Once upon a time, kids rode their bikes around the burbs, stayed out till dusk, and checked in for a family dinner at 6 before heading out to cruise the neighborhood again. The family down the block was the family you also barbecued with and there was bound to be another kid in your grade who went to the same school.
Everyone watched out for each other’s kids, growing up and growing old together.
Today, we wouldn’t dare let our children ride their bikes by themselves, let alone stay out till dusk canvassing the neighborhood. And although I’ve seen my neighbors and waved a friendly hello, I’ve never been to their house for dinner.
Things are different today. Children used to have more autonomy at a younger age. In our modern era, yes, kids still have autonomy, it’s just in a different form. Instead of riding bikes to meet up with your friends at the neighborhood park, technology is their escape. As the tech debate rages on, our kids continue to rewrite history with their iPhones.
Life is lived on the web.
Instead of meeting up at Johnny’s house for sodas before dinner, our kids are group texting or chatting online, blogging about their day and YouTubing about their woes.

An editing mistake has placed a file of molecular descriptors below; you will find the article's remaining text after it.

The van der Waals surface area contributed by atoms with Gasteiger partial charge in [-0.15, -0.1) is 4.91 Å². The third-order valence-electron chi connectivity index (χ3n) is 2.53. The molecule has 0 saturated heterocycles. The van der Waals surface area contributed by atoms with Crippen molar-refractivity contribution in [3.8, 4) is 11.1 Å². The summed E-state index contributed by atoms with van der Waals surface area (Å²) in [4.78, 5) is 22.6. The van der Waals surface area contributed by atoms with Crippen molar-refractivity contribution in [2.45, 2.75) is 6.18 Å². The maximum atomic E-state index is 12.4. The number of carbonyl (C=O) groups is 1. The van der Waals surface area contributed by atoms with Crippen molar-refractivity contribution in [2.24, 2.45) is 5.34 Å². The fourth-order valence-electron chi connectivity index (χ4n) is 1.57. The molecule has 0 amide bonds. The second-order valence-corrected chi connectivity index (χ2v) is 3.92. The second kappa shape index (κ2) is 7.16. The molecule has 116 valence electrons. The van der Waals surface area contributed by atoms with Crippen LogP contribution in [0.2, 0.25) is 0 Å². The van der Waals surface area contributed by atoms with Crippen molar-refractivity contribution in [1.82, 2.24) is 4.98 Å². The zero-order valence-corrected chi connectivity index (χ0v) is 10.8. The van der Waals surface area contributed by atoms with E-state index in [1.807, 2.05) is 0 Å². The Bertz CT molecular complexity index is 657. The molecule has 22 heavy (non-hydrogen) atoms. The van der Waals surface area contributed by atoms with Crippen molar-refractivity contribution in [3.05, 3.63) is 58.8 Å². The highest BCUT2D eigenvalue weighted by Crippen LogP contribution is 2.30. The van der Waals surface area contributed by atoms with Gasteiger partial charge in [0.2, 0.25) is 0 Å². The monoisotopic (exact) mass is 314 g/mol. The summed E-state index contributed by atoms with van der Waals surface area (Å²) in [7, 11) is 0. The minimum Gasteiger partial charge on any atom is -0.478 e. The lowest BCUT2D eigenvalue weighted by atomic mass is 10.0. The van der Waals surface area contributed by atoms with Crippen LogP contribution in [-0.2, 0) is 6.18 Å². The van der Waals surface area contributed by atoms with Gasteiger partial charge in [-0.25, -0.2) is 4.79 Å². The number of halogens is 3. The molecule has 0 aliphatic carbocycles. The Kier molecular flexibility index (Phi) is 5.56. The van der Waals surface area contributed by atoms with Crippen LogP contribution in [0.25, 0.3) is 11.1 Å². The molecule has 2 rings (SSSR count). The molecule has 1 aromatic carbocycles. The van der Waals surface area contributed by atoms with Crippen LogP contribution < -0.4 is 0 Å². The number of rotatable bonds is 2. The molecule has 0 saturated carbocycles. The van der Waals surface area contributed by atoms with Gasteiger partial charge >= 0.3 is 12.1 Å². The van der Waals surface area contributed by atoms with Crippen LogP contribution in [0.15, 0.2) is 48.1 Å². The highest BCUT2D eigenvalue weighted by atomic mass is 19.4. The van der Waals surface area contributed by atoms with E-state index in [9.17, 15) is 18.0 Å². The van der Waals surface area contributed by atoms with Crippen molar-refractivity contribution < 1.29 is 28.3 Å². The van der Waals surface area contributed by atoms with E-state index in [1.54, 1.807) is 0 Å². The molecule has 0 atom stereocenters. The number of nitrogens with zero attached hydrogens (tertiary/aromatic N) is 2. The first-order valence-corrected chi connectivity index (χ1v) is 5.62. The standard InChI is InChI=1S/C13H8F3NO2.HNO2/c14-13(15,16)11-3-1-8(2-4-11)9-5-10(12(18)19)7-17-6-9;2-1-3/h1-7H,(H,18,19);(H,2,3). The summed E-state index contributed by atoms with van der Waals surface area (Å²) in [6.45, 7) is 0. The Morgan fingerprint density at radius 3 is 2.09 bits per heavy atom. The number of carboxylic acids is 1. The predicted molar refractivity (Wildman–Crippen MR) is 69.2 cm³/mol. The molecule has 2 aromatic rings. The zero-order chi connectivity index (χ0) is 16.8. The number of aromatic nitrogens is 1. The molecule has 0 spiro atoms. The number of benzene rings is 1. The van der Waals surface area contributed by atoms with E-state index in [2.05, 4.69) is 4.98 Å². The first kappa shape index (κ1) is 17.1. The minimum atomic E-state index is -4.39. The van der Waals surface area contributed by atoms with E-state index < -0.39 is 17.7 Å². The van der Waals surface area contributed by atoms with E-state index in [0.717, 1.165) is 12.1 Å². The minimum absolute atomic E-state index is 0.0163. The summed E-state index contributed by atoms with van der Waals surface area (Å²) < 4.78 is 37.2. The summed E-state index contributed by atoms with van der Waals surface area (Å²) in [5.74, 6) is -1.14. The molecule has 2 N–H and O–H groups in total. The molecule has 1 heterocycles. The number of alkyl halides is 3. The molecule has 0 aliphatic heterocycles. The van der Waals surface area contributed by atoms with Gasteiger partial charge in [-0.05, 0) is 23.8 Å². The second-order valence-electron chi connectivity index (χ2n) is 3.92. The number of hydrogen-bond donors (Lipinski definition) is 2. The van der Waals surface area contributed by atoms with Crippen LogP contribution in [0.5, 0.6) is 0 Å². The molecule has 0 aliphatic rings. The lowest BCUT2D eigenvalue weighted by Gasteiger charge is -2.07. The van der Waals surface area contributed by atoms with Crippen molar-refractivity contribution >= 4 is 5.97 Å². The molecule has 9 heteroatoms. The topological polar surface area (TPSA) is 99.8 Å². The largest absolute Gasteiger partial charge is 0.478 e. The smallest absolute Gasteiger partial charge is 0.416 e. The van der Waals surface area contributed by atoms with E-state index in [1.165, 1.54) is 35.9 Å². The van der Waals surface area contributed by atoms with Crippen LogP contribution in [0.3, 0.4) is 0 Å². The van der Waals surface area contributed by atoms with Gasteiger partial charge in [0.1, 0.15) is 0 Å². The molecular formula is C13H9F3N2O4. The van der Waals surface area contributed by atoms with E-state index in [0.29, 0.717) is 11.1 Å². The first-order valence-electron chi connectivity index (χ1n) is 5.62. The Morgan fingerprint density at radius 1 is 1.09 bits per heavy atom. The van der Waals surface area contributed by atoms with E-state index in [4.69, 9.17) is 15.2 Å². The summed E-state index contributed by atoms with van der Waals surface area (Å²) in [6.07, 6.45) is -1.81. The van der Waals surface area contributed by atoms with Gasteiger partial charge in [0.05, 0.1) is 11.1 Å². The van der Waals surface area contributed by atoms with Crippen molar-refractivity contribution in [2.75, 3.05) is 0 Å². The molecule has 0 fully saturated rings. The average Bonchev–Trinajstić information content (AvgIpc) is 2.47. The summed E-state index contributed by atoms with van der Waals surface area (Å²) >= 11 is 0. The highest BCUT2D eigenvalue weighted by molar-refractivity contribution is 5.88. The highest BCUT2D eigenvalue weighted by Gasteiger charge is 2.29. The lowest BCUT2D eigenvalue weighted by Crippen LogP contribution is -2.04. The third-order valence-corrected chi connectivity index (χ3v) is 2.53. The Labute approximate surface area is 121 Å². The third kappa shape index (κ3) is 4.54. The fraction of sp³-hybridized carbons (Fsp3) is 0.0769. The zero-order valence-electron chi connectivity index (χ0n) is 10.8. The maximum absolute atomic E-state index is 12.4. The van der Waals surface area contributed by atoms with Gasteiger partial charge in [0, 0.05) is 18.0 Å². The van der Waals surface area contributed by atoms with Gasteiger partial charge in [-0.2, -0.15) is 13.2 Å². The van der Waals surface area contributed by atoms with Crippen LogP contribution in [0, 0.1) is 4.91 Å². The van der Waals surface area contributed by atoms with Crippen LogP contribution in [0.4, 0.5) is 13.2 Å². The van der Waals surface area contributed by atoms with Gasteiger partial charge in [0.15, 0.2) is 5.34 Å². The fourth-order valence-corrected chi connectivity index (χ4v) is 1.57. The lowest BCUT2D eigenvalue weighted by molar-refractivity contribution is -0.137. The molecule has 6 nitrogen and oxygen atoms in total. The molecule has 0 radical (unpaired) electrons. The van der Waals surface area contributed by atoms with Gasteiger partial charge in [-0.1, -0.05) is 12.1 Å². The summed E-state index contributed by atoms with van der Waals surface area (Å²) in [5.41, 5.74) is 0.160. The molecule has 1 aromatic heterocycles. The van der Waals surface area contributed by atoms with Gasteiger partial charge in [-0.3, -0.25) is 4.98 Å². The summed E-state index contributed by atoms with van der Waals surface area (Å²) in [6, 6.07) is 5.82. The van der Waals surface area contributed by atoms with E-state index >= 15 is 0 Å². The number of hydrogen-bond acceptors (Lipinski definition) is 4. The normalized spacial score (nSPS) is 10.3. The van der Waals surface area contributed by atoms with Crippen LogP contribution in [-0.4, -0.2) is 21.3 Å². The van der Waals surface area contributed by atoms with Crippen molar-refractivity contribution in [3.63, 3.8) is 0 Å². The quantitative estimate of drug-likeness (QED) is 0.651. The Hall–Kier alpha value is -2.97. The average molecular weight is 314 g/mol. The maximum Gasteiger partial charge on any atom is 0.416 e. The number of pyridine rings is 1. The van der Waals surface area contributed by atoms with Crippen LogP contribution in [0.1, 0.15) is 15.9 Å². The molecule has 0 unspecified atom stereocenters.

Living life alone, together.
I have to admit, although I love my iPhone, I’m a little saddened that I didn’t get to grow up in a time where it was deemed safe and reasonable for me to ride my bike to my friend’s house alone or meet up at the malt shop to gossip about my latest crush.
I realize that yesteryear wasn’t all peachy keen and as a society we’ve made great strides towards for the betterment for all. But I wish I could adopt the good bits of that Wonder Years time — holding onto some of the innocence for just a little bit longer.
There’s a strong nostalgic quality that suddenly takes over when I think about how my parents grew up and how my kids will one day grow up. Maybe it’s not better or worse, maybe it’s just different.
Still, I think technology has unintentionally taken away some of the anticipation, the not-everything-at-your-finger-tips, the waiting.
The wonder of the Wonder Years.
She created the One Wraparound Service for The Struggling Student, which includes Academic, Behavior, Special Education Advocacy, and School Placement services. Christine truly loves helping struggling students realize their inner potential and the possibilities that await them in and out of the classroom.